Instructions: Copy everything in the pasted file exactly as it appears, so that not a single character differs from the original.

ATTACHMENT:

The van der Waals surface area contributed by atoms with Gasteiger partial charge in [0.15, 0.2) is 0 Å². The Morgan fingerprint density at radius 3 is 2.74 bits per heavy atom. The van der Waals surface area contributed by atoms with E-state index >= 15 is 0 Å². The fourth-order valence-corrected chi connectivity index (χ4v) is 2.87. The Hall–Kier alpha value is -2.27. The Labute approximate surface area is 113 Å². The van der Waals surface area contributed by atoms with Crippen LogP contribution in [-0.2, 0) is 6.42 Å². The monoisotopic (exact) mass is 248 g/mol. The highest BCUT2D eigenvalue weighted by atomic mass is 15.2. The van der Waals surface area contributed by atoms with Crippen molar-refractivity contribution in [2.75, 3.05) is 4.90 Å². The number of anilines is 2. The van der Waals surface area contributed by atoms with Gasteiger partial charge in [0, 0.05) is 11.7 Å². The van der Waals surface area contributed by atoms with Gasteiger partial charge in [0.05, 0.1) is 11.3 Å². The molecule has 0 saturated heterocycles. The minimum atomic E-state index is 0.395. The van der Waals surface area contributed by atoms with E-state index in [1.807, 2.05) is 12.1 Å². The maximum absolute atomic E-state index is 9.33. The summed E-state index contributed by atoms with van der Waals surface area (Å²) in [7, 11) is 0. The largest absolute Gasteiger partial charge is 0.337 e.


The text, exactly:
The van der Waals surface area contributed by atoms with Gasteiger partial charge in [0.15, 0.2) is 0 Å². The Morgan fingerprint density at radius 3 is 2.74 bits per heavy atom. The van der Waals surface area contributed by atoms with E-state index >= 15 is 0 Å². The fourth-order valence-corrected chi connectivity index (χ4v) is 2.87. The Hall–Kier alpha value is -2.27. The Labute approximate surface area is 113 Å². The van der Waals surface area contributed by atoms with Crippen LogP contribution in [-0.2, 0) is 6.42 Å². The monoisotopic (exact) mass is 248 g/mol. The highest BCUT2D eigenvalue weighted by atomic mass is 15.2. The van der Waals surface area contributed by atoms with Crippen molar-refractivity contribution in [2.75, 3.05) is 4.90 Å². The number of anilines is 2. The van der Waals surface area contributed by atoms with Gasteiger partial charge in [0, 0.05) is 11.7 Å². The van der Waals surface area contributed by atoms with Gasteiger partial charge in [0.05, 0.1) is 11.3 Å². The molecule has 0 saturated heterocycles. The minimum atomic E-state index is 0.395. The van der Waals surface area contributed by atoms with E-state index in [1.807, 2.05) is 12.1 Å². The maximum absolute atomic E-state index is 9.33. The summed E-state index contributed by atoms with van der Waals surface area (Å²) in [7, 11) is 0. The largest absolute Gasteiger partial charge is 0.337 e.